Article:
With this foundation, the literature began to apply credit risk in new arenas and relax some key assumptions. Hull and White (1995) discuss how one can incorporate counterparty credit risk in derivative securities, while Duffie and Singleton (1999), and Jarrow and Turnbull (1997) focus on the dynamic nature of credit risk through credit spreads. Duffie and Singleton prove the uniqueness of credit spreads and apply them to a variety of contexts, including term structure models and derivative products; Jarrow and Turnbull develop a model that allows for dynamic credit spreads and calculate the associated impacts on pricing. Lando (1998) demonstrates how risk-free interest rates can be incorporated into quantitative credit analysis. This generalization dramatically increased the potential for quantitative default modeling: now, one can reasonably look at a variety of inputs or “state variables” when characterizing credit risk rather than asset value, volatility and leverage as in Merton (1974). Shumway (2001) and Jarrow and Chava (2004) estimate flexible, “reduced form” models of default intensity that characterize default risk in a statistical model based on firm- and economy-level detail. Shumway notes that reduced form hazard models appear to have superior out-of-sample performance, and the additional information incorporated in the default prediction, such as size, historical stock returns, and the variation in stock returns all appear very important. Jarrow and Chava validate these results, apply this methodology to a monthly frequency for the first time, incorporate industry-level heterogeneity for the first time, and take Shumway’s information conclusions a step further: it appears that given available market prices, standard accounting ratios (such as one would see in Altman (1968) or Merton (1974)) add fairly little explanatory power to default estimation equations. In their credit modeling summary, Altman, Resti, and Sironi (2004) reiterate Shumway’s and Jarrow and Chava’s findings on the sufficiency of the Merton structural approach in characterizing corporate default risk and the relative performance of structural and reduced form models in default modeling. However, the performance for recovery rates is more mixed. In the literature, recovery rate modeling is surrounded by data issues. In addition to the much smaller universe of data, recoveries also have timing issues and intra-firm heterogeneity across securities, as well as tremendous variation across firms and industries both at a point in as well as over time. Jarrow (2001) attempts to detangle default and recovery risk by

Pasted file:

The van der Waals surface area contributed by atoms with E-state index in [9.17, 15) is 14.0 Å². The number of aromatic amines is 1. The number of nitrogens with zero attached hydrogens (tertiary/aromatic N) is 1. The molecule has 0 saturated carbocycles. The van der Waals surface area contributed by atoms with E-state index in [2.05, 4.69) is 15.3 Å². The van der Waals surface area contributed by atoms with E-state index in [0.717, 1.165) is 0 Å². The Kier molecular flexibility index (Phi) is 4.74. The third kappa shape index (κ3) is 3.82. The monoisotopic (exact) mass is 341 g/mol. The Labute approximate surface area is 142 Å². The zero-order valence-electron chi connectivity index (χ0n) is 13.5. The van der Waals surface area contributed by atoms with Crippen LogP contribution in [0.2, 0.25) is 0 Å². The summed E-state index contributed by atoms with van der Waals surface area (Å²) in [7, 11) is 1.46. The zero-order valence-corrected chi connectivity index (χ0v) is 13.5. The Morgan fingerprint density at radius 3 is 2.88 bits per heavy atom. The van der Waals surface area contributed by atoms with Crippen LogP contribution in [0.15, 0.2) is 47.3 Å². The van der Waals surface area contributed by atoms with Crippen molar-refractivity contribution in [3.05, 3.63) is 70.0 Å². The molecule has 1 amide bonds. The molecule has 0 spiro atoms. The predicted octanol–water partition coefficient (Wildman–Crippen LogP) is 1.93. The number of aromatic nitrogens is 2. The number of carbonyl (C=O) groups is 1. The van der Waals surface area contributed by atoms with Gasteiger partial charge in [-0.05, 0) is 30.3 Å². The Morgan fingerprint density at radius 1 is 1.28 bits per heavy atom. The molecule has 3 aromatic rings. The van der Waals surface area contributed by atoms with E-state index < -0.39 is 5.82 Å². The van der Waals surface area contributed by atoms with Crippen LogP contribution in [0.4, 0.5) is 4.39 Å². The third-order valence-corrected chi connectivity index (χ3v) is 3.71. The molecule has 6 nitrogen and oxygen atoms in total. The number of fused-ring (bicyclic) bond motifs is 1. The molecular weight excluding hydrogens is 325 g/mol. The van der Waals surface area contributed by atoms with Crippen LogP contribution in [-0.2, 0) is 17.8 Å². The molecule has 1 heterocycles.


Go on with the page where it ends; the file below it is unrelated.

examining debt and equity prices with the assumption that in the event of default, the equity value is zero. This is complicated somewhat by the variation in volume between these markets, which necessitates some way to incorporate liquidity risk and liquidity spreads, which we see in much more detail further in the decade. Araten, Jacobs and Varshney (2004) detail the results of an 18-year study of commercial loan recovery rates. They find that the distribution of recoveries tends to be bimodal, varies tremendously by industry and geography (though they do not have enough power to detect a statistical effect), and that the secured or unsecured nature of the credit seems to affect the macroeconomic sensitivity of the recovery rate. Altman (2006) discusses the need for recovery rates to be an independent variable for both structural and reduced form default probability models, as his research shows that there is a statistically significant inverse relationship between recovery and default rates. Finally, Guo, Jarrow, and Zeng (2009) develop a model for pricing distressed debt under default and recovery risk with complete and incomplete information. Recent literature seems to favor the reduced form approach in data rich environments, such as corporate defaults. Shumway and Bharath (2008) demonstrate that structural models are outperformed by reduced form models to such an extent that it is possible to outperform Merton (1974) and its modern-day implementations both in-sample and out-of-sample with a much simpler alternative that does not require the stringent assumptions or simultaneous non-linear equations of the structural approach. Campbell, Hilscher and Szilagyi (2008) even illustrate how one can identify “distressed” firms based on observable characteristics and generate a profitable trading strategy through the application of reduced form models. Recent developments in credit-related assets such as credit default swaps (CDS) have led to a great deal of academic work. Interestingly, much of the work on the CDS market focuses on the shortcomings of these market prices as sources of credit information rather than their strengths. Longstaff, Mithal, and Neis (2005) find that a substantial fraction of quoted corporate yield spreads (through the CDS market) can only be explained by an appeal to non-credit-related, or “liquidity” components. Jarrow (2012) describes how inferring default rates from CDS quotes is fraught with theoretical issues in addition to the empirical inadequacies. Finally, Campbell, Hilscher, and Szilagyi (2008) take issues with the efficiency of prices outside of the CDS market. They illustrate how one can use a reduced form framework to identify observably distressed firms, and then demonstrate that these distressed firms have lower-thanaverage returns, even after accounting for typical factors such as volatility and size.